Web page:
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Dressing the story: the art and craft of the UL Lafayette costume studio

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The Fletcher Hall Gallery opened the Spring Semester with "Dressing the story: the art and craft of the UL Lafayette costume studio." The exhibition featured student and faculty costume designs that were produced from the UL Lafayette Costume studio, which is part of the School of Music and Performing Arts.

The costume studio is located in Burke-Hawthorne Hall and is centered around the dedicated performance space of Burke Theatre. Each semester the costume studio and costuming classes produce full slate of costumes and accessories, which are built for student performances in the Performing Arts program, along with Dance and Music performances. Additionally, the costume studio oversees an archive of costumes that tells the history of performances that have been produced at UL Lafyette.

The exhibition offered an opportunity for viewers to experience these costumes up close and personal, giving visitors a full understanding of the complexity and craftsmanship involved in this discipline. Costumes included in the exhibition come from the following past performances: "The Bard on Broadway," "As You Like It," "The House That Will Not Stand," and "A Masked Ball."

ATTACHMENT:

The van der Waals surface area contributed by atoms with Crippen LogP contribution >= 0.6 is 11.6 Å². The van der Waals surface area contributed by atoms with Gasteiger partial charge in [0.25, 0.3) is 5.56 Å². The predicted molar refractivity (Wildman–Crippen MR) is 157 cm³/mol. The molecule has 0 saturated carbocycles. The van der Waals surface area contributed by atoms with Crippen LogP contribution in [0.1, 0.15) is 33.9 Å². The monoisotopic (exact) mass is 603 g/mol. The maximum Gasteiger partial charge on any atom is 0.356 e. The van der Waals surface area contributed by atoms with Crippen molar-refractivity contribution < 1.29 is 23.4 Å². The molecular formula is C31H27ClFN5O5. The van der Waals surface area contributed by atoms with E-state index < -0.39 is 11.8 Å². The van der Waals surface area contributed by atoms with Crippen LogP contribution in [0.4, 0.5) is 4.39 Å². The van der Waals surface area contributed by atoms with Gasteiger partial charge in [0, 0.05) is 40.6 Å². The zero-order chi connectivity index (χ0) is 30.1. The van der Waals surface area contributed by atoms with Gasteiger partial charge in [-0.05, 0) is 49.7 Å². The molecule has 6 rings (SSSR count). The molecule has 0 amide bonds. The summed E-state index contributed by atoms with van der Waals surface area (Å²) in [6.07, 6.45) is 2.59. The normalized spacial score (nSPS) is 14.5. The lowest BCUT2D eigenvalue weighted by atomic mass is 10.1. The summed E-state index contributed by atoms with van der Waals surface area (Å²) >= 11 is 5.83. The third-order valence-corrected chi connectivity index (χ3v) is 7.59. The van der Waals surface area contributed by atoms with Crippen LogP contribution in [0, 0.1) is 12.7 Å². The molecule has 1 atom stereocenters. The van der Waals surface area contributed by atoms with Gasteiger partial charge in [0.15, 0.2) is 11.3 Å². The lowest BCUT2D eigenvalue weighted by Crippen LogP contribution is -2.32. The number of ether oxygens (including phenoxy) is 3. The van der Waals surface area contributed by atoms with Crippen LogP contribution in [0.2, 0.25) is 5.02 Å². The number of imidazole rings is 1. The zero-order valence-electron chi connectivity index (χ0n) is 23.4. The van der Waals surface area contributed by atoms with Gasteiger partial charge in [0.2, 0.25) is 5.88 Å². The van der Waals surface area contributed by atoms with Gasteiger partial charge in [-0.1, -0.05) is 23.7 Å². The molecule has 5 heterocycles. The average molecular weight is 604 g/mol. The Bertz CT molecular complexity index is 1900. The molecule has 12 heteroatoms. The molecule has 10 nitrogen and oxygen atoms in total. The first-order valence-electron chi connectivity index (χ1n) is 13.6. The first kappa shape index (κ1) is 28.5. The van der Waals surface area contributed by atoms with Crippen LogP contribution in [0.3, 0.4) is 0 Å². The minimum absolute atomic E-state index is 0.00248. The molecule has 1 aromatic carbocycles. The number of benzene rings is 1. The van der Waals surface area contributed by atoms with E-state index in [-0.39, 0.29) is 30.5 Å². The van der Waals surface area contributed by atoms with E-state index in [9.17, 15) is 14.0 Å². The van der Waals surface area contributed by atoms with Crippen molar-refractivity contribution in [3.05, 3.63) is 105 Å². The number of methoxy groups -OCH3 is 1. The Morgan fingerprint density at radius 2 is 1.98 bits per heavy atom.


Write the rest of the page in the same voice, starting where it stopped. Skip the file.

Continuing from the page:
The costume program is led by Assistant Professor Trent Pcenicni, with Samantha Abbott acting as the costume studio manager. They work each semester with a group of devoted and talented Performing Arts students. Prof. Pcenicni is a Costume, Wig, and Makeup Designer whose work has been seen all over the US and the world including Avenue Q (Off-Broadway), The Phantom of the Opera (International tour), Barrington Stage Company, The Geffen Theatre, Gateway Playhouse, Triad Stage, Open Space Café Theatre, Ogunquit Playhouse, City Arts Drama Center, The Wick Theatre, Twin City Stage, and Greensboro Opera. He has an extensive Film and Video resume, including projects for the History Channel, Showtime Television Network, NYU School of Film, and Soomo Publishing. He designed the costumes and hair for the Emmy award-winning short "Bad Romance: Women’s Suffrage." His research in non-western theatre has taken him to Dubai, China, Thailand, and Indonesia, where he was able to interview and collaborate with theatre artists from around the globe.